Twelve per cent of the population suffer from migraines, with a prevalence in women three times higher than in men. According to research, one in five women who undergo plastic surgery is a migraine sufferer. For this reason, this form of severe headaches falls into the scope of plastic surgery. Because surgery can treat migraines where other methods fail.
Frequently asked questions about migraines:
What is a migraine?
Severe, throbbing headaches that frequently begin in the forehead or temple area and are one-sided in nature. The word derives from Greek hemicrania – pain on one side of the head. Migraines are typically associated with nausea and increased sensitivity to light. One in three migraine sufferers goes through a 5-20 minutes long so-called aura phase before the actual onset of the headaches.
How are migraines treated?
Trigger factors such as coffee, cigarettes and alcohol must be avoided. Strong pain killers are available for the acute phase; preventive medication is also available.
Where in the head are migraines triggered?
Four trigger points are distinguished:
- Between the eyebrows
- In the temples
- In the neck
- Behind the eyes and in the upper part of the nose
How is Botox applied in migraines?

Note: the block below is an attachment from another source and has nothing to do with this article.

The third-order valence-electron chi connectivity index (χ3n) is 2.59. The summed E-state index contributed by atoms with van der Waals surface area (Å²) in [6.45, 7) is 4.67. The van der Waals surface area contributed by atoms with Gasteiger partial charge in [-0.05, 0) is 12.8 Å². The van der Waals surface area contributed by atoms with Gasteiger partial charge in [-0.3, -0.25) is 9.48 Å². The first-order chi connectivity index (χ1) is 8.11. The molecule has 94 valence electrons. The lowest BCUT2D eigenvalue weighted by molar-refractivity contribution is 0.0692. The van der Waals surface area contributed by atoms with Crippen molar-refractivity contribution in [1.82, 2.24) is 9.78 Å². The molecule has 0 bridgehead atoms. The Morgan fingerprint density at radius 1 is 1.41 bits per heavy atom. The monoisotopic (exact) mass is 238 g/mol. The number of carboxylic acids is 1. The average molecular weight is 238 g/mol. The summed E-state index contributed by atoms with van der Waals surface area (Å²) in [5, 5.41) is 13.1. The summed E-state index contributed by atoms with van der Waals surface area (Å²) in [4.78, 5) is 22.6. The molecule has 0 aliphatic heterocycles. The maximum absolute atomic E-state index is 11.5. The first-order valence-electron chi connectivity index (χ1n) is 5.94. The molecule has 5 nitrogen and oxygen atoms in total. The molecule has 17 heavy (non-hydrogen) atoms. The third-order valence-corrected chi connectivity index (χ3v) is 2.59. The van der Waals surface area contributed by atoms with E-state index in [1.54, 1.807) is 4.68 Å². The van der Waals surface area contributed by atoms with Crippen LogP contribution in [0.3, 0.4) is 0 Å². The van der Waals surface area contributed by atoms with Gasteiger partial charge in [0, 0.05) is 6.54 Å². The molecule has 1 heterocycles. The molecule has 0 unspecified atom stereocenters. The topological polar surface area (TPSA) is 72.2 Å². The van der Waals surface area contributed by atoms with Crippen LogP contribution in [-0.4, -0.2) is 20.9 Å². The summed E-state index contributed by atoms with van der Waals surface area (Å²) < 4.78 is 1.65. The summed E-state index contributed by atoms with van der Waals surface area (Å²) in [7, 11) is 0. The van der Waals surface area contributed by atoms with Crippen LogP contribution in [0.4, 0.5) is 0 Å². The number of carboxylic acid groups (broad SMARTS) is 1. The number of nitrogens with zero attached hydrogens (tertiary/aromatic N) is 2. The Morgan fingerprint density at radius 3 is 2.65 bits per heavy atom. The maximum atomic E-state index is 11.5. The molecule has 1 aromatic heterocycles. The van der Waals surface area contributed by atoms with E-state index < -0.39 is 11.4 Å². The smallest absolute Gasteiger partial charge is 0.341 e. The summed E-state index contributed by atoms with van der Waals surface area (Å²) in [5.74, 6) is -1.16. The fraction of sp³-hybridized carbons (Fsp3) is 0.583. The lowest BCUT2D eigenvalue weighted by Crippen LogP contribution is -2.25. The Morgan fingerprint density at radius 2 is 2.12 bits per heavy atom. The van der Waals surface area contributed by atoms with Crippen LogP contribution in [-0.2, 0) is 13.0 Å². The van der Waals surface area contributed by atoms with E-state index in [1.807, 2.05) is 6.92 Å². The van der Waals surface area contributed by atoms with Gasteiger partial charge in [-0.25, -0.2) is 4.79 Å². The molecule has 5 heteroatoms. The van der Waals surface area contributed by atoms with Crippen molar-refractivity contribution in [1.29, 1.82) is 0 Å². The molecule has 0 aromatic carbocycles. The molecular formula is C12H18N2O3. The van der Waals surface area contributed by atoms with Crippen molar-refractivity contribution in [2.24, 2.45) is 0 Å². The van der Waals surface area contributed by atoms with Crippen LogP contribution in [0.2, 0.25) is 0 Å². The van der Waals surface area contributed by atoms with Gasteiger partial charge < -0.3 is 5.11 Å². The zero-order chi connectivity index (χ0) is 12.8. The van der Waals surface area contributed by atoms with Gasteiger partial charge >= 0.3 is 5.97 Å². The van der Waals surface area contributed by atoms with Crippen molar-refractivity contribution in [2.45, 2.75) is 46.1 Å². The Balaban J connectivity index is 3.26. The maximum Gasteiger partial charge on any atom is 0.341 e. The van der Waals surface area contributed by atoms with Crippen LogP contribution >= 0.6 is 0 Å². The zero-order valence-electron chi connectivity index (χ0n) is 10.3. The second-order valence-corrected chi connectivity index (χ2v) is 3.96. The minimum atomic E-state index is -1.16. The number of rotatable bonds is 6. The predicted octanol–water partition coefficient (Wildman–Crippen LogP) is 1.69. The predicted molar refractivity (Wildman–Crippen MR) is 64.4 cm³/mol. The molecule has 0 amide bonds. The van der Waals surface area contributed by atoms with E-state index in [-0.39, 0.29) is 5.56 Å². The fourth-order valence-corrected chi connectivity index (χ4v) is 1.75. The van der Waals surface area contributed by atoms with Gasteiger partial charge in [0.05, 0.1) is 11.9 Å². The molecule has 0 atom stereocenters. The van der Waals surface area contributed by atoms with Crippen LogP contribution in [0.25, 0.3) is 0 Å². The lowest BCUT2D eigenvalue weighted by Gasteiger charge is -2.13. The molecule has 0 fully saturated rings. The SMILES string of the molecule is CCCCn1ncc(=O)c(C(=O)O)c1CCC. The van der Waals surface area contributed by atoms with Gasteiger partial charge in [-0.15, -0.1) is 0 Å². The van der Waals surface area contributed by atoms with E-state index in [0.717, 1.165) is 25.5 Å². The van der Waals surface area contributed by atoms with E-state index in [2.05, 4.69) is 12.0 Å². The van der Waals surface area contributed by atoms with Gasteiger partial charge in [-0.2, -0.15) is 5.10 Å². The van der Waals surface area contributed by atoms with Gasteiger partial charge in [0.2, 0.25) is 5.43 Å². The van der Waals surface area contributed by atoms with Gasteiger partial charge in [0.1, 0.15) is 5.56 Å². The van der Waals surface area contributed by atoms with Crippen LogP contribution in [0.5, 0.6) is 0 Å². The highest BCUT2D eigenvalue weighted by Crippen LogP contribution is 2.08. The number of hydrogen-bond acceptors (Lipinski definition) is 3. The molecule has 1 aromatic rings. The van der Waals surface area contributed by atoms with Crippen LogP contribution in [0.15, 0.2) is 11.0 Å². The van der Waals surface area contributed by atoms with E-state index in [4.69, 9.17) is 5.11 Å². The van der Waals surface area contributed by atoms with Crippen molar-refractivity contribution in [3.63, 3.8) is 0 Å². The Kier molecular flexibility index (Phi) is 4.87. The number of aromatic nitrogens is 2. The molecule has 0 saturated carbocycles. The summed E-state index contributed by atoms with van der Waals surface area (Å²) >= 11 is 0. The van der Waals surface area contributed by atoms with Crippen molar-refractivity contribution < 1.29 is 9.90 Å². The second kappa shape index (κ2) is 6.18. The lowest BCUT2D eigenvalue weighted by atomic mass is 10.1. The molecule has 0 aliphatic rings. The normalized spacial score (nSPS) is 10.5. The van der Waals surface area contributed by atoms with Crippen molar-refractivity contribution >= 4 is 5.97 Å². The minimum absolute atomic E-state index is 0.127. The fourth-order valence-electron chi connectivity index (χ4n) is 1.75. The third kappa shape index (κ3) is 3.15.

12.5 units of Botox are injected into the trigger point. If the migraine is triggered at several points, they are all treated. If the pain is alleviated, the treatment is repeated 1 month later. Sufferers with a positive response to Botox can continue using it or undergo a surgical intervention.
Who is a good candidate for surgical intervention?
Sufferers who do not respond to medication, have more than 2 severe migraine episodes a month and show a satisfactory to very good response to Botox, should consider surgery.
How is the surgery performed?
The basic idea behind migraine surgery is to loosen up the anatomical structures at the trigger points and to liberate the pinched nerves in order to stop them from sending headache-triggering signals to the brain. Positive reaction to Botox is a crucial indicator that surgery may help, and the patient must definitely be tested before any intervention. Depending on the trigger point, the following procedures are carried out:
- Between the eyebrows: With an endoscopic intervention through a cut in the scalp, muscle fibres between the eyebrows are cut and removed.
- Temples: With an endoscopic intervention, tiny nerves are severed.
- Neck: The muscle fibres around the triggering nerve are severed and removed.
- Behind the eyes / in the nose: At first a CT scan is recorded to identify any anomalies which are then corrected.